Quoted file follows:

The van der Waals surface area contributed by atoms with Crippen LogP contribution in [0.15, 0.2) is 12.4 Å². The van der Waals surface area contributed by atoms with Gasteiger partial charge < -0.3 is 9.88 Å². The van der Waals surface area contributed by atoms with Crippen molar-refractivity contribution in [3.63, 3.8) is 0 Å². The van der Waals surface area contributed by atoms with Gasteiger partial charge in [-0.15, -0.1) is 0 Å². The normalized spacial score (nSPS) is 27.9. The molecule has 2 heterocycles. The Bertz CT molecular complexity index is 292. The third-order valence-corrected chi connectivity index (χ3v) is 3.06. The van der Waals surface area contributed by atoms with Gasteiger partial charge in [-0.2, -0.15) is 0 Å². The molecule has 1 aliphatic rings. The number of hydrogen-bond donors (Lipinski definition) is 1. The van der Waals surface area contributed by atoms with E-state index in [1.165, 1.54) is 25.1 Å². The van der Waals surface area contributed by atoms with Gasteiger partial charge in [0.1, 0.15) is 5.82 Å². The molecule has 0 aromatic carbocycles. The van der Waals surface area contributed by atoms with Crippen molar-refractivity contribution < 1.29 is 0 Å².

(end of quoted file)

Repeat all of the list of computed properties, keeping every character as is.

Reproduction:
The van der Waals surface area contributed by atoms with Crippen LogP contribution in [0.15, 0.2) is 12.4 Å². The van der Waals surface area contributed by atoms with Gasteiger partial charge < -0.3 is 9.88 Å². The van der Waals surface area contributed by atoms with Crippen molar-refractivity contribution in [3.63, 3.8) is 0 Å². The van der Waals surface area contributed by atoms with Gasteiger partial charge in [-0.15, -0.1) is 0 Å². The normalized spacial score (nSPS) is 27.9. The molecule has 2 heterocycles. The Bertz CT molecular complexity index is 292. The third-order valence-corrected chi connectivity index (χ3v) is 3.06. The van der Waals surface area contributed by atoms with Gasteiger partial charge in [-0.2, -0.15) is 0 Å². The molecule has 1 aliphatic rings. The number of hydrogen-bond donors (Lipinski definition) is 1. The van der Waals surface area contributed by atoms with E-state index in [1.165, 1.54) is 25.1 Å². The van der Waals surface area contributed by atoms with Gasteiger partial charge in [0.1, 0.15) is 5.82 Å². The molecule has 0 aromatic carbocycles. The van der Waals surface area contributed by atoms with Crippen molar-refractivity contribution < 1.29 is 0 Å².